Jeethu makes us believe Georgekutty is playing snakes and ladders; we realise in the end that it was chess all along.

Mohanlal in black shirt in Drishyam 2Screengrab
Flix Review Friday, February 19, 2021 - 09:35
Don't miss

There is no such thing as a perfect crime. The criminal always leaves behind his or her mark; whether that is discovered or not depends on a number of factors. However, in Jeethu Joseph's 2013 film Drishyam, the audience was left convinced at the end that Georgekutty (Mohanlal) had indeed pulled it off. He had hoodwinked the police forever and it was all over. But cinema is different from reality and crime has a way of catching up with the guilty.

And no one knows this better than the cinema-crazy Georgekutty who has learnt life lessons from the popular art, sitting in the small office of his cable TV operation. In Drishyam 2, a sequel that was highly anticipated with much misgiving by fans (how can that story possibly be continued?), Georgekutty and family receive an upgrade in life. It's six years since Varun's body was buried under the police station in Rajakkad, and nobody has a clue what Georgekutty had done though the police won't stop sniffing around him.

The family man now owns a theatre and also plans to make a movie although his cable TV business still exists. The two daughters are grown up. Anju (Ansiba Hassan) is a subdued college student while Anu (Esther Anil) is somewhat rebellious, her world widened by the posh St Joseph school that she now attends. Rani (Meena) is still the naive wife who picks on her daughters and isn't very happy with Georgekutty's plans.

But, beneath the surface of normalcy, the family is still scarred by what happened in the past. Jeethu paints a realistic picture of the trauma; Anju develops a medical condition because of it; Rani, the perennial worry wart, cannot rest without knowing where Georgekutty had buried the body; Anu, the youngest, has kind of moved on; but what of Georgekutty?

The opening sequence of the film establishes the holes in Georgekutty's carefully laid out plans. But even if viewers may be taken aback by it, Georgekutty isn't. He always knew it was only a matter of time.

It isn't just the family that has changed, it's also the people around them. Jeethu gets the psychology of the public right. If in the first film, the people of the small town were rooting for Georgekutty's family, horrified by the police's actions, in the second film, time has loosened their tongues. What really happened is a matter of gossip everywhere, the crime taking on colours of a legend.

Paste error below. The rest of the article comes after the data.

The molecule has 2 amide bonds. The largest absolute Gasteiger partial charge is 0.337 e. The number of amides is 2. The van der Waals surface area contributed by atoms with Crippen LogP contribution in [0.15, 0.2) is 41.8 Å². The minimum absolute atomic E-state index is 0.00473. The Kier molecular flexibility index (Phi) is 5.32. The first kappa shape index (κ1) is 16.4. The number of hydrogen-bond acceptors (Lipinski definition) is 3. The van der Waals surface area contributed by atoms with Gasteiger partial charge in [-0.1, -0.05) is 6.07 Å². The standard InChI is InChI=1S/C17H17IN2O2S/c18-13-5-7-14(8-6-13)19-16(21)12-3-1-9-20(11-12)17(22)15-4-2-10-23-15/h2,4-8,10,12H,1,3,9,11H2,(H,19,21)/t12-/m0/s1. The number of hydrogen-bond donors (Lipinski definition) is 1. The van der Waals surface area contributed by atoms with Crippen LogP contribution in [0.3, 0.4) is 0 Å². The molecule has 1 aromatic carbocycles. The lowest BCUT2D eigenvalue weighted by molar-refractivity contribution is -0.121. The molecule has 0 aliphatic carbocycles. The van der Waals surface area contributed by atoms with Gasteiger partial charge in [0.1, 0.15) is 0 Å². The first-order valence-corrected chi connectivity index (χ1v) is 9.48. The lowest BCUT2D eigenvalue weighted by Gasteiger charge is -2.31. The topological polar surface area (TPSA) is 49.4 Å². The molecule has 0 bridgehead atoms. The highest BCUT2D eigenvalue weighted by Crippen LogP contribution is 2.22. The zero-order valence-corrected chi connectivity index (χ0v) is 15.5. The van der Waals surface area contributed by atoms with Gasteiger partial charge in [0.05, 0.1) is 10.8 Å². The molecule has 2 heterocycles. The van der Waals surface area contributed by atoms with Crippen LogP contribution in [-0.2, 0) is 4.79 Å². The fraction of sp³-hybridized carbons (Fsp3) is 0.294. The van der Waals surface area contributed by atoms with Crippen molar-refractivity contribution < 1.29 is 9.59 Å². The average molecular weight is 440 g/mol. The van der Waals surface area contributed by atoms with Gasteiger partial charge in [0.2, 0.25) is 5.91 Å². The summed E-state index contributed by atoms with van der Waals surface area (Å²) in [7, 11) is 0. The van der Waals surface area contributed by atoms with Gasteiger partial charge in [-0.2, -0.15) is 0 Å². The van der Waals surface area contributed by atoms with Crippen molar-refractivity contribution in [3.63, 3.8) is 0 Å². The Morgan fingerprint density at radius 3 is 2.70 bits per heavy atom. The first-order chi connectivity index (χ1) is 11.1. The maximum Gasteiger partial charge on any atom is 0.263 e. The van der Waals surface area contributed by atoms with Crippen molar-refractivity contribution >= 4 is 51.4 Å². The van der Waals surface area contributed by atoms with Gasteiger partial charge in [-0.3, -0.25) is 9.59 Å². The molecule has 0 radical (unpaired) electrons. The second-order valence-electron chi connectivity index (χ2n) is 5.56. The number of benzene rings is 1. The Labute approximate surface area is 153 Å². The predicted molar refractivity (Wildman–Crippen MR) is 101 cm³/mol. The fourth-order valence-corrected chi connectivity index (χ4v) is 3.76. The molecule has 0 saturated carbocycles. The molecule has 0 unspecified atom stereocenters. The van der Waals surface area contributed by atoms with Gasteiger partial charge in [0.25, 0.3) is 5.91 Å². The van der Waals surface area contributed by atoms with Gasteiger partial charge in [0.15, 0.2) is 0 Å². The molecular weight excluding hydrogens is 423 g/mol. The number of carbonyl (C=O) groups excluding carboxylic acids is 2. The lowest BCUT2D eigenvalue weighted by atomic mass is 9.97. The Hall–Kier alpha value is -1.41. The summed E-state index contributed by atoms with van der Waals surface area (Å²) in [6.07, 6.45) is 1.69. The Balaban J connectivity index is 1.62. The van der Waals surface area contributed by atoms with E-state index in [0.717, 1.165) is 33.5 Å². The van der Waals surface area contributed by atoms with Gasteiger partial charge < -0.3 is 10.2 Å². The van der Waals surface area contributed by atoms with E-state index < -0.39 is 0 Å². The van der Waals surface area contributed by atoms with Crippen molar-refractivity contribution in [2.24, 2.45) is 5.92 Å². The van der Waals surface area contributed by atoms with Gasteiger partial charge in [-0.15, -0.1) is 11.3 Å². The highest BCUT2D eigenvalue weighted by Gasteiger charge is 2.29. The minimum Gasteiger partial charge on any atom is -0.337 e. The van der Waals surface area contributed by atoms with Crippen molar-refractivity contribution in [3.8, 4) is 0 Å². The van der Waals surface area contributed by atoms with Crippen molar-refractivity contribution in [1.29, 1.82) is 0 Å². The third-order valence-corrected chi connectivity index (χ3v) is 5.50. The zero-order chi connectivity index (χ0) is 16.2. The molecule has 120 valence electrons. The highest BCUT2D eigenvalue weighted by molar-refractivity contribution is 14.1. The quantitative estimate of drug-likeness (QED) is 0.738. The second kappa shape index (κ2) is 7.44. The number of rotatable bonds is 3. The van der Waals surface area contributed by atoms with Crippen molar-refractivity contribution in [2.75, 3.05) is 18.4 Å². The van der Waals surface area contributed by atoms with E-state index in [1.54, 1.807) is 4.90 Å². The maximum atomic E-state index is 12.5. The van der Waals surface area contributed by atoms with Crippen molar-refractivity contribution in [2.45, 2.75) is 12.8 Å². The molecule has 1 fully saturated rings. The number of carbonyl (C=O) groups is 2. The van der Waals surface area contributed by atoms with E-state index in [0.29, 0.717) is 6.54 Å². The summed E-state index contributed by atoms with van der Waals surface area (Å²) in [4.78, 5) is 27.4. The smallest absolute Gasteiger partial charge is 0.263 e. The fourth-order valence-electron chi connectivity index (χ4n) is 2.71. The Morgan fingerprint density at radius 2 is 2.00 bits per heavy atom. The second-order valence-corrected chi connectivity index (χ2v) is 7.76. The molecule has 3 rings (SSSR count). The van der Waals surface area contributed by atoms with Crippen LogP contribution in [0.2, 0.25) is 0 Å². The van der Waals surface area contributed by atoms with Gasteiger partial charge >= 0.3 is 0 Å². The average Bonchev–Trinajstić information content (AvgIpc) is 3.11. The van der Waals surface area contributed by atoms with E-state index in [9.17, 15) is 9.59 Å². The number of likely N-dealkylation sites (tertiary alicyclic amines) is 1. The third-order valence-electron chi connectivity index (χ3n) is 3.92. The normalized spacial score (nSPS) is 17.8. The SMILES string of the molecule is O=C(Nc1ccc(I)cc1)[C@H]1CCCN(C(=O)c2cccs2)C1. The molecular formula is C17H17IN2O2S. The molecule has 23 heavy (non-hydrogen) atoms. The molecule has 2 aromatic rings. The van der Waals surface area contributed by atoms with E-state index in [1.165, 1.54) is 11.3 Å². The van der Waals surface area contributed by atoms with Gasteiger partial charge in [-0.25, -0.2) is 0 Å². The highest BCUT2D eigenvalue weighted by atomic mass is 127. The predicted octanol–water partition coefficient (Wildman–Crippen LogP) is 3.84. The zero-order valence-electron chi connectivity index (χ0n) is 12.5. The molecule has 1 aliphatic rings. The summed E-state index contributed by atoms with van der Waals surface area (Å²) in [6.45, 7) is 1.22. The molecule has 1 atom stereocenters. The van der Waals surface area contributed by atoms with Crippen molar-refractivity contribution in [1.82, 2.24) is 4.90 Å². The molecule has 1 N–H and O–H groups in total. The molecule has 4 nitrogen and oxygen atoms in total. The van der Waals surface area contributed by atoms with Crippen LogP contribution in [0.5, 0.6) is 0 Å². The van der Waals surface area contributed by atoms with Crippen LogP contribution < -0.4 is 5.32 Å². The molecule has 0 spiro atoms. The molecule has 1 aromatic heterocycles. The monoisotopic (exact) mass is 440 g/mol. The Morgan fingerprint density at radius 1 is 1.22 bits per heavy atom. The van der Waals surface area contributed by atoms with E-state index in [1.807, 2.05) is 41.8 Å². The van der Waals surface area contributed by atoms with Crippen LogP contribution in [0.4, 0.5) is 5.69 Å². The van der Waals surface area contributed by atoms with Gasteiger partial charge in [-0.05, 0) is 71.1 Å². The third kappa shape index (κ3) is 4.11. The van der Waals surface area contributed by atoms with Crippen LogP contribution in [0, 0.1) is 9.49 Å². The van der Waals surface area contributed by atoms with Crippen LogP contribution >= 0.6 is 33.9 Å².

Looking at the strength of the writing, it looks like in Jeethu's mind, Drishyam was always supposed to be two films. It's a tough ask to write sequels in general, but a sequel to a crime thriller where the crime is the same? That's a difficult tightrope to walk but Jeethu doesn't just walk, he sails through. The cast doesn't let him down. The actors will have you believe that they never stepped away from the set of the first film, seamlessly stepping into the shoes of their former selves.

Other than the family, Drishyam 2 has a few other characters from the first film. Ex-cop Geetha Prabhakar (Asha Sharath) and her husband (Siddique), Varun's parents, of course; Sulaiman (Kozhikode Narayanan Nair) and his tea-shop setting; Antony Joseph (Antony Perumbavoor), the sub-inspector of the station, and a few others. But there are also a host of new characters, including Saritha (Jeethu cleverly uses Anjali Nair's penchant for doing wan woman roles) and her abusive husband Sabu, film writer Vinayachandran (Saikumar), and Thomas (Murali Gopy), the new Inspector General of Police who is after Georgekutty.

The evil and vengeful Sahadevan (Kalabhavan Shajon) isn't in the picture but we know that the police are hot on the heels of Georgekutty. Despite the absence of a strong villain, the sequel still works because this isn't just about the anatomy of a crime, it's also about the blood it draws from the living.

As with the first film, Jeethu takes time to establish the premise. A character who holds the key to the mystery is oblivious to what really happened. Jeethu dangles him in front of us tantalisingly. Will this be the moment when Georgekutty is exposed? The background score is understated, and even if the screenplay seems to jump awkwardly in a few places, the suspense makes us forgive the small flaws.

We know all the tricks that Jeethu used in the first film to blindside us but he still manages to do it in the sequel. The courtroom scene (Adv Shanthi does a credible job as Adv Renuka) mirrors a crucial scene from the first film; it marks the moment when everyone realises (the audience included) that Georgekutty has pulled the rug from under our feet yet again. 

As we break our heads wondering how he did it, Jeethu reveals that though he had arranged all his characters on a board that resembles snakes and ladders, a game that's dependent on luck, Georgekutty was playing chess all along. Take a bow, Jeethu.

Watch the trailer of Drishyam 2 below:

The film released on Amazon Prime Video on February 19.

Disclaimer: This review was not paid for or commissioned by anyone associated with the series/film. TNM Editorial is independent of any business relationship the organisation may have with producers or any other members of its cast or crew.

Show us some love! Support our journalism by becoming a TNM Member - Click here.